Hekla’s Children by James Brogden
Titan Books (March 7, 2017)
400 pages; $8.79 paperback; $7.99 e-book
Reviewed by Dave Simms
Sometimes a book which comes out of left field can be a home run. Hekla’s Children landed on this reviewer’s desk with the invitation to give it a whirl. Whirl it did, and the wild ride became one of the best surprises in recent memory. James Brogden has published three other books but this hopefully will be his breakout effort. Some will call this urban fantasy, others weird, while most will simply enjoy a story which has a bit of everything.
Nathan Brookes leads a group of students into an English park only to have them disappear when he abandons his post for a few minutes. One of the girls reappears the following day, damaged and unable to recall what occurred in her absence. Ten years later, the nightmare begins again when an ancient warrior is dug up by archeologist Tara Doumani, who wishes to preserve her find. However, the warrior is alive in another world, the one that the children crossed over to a decade ago, and desperately attempting the keep the afaugh (an evil creature hell bent on crossing over into our world) at bay.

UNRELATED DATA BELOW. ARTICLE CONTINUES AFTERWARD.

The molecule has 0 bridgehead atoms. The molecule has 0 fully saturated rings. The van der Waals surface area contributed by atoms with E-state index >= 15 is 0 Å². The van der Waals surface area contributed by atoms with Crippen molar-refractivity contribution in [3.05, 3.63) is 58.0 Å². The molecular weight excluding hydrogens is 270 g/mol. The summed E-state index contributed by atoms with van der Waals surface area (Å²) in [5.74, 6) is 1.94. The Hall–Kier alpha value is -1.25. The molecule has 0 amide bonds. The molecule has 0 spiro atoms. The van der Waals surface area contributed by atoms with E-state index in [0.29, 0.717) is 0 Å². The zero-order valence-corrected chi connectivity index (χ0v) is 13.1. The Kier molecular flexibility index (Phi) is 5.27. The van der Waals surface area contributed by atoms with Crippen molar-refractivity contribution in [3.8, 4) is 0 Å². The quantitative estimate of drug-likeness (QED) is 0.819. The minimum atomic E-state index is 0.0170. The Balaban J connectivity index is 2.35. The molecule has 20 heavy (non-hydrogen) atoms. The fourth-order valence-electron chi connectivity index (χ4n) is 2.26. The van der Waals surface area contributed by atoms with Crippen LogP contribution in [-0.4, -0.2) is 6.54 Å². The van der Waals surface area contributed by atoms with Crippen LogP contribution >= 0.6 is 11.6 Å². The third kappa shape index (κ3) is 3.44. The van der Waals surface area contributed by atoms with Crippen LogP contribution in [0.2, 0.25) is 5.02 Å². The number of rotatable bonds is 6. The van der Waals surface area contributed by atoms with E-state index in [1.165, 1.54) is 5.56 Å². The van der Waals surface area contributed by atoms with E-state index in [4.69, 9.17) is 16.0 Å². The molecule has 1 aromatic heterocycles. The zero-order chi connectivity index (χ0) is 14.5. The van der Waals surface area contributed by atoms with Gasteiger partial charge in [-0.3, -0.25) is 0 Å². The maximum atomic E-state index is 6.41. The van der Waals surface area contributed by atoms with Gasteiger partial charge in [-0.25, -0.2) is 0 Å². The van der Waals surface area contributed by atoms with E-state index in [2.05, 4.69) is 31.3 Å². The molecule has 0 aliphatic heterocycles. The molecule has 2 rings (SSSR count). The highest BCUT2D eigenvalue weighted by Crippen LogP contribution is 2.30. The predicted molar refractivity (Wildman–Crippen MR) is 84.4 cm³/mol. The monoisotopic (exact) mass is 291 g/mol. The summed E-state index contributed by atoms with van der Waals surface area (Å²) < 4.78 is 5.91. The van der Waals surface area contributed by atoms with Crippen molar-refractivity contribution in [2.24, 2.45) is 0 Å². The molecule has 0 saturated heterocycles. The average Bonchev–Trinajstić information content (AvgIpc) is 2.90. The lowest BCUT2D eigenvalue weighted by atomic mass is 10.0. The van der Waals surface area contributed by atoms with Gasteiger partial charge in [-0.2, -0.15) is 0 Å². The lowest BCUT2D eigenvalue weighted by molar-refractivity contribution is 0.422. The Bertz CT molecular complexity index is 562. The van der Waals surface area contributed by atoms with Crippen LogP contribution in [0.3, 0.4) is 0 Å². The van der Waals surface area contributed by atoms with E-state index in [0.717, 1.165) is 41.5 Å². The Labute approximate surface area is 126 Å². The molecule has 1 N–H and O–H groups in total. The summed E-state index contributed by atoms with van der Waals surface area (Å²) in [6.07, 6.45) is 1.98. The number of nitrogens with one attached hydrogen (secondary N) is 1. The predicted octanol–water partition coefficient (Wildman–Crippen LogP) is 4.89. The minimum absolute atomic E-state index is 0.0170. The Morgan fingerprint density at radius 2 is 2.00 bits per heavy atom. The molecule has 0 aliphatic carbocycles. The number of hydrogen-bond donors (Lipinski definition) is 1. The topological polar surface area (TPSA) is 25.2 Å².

Nathan and Tara embark on a journey to discover what happened to the kids, where the warrior came from and what he still wants—and how to keep evil on the other side of the bridge. What ensues is a tale heavy on horror and weird mythology, which feels completely organic and satisfying.
Brodgen’s writing is what makes this novel move. A step above much of the mainstream, he imbues the fantasy world with a strong sense of a reality which comes across as utterly natural. His characters (who show up during the course of the story and would ruin any surprises) break through any tired tropes and sing with originality and carry with them wounds that define them and their role in this story.
Hekla’s Children just might remind readers of Tim Lebbon or Chris Golden, which is a pretty cool compliment.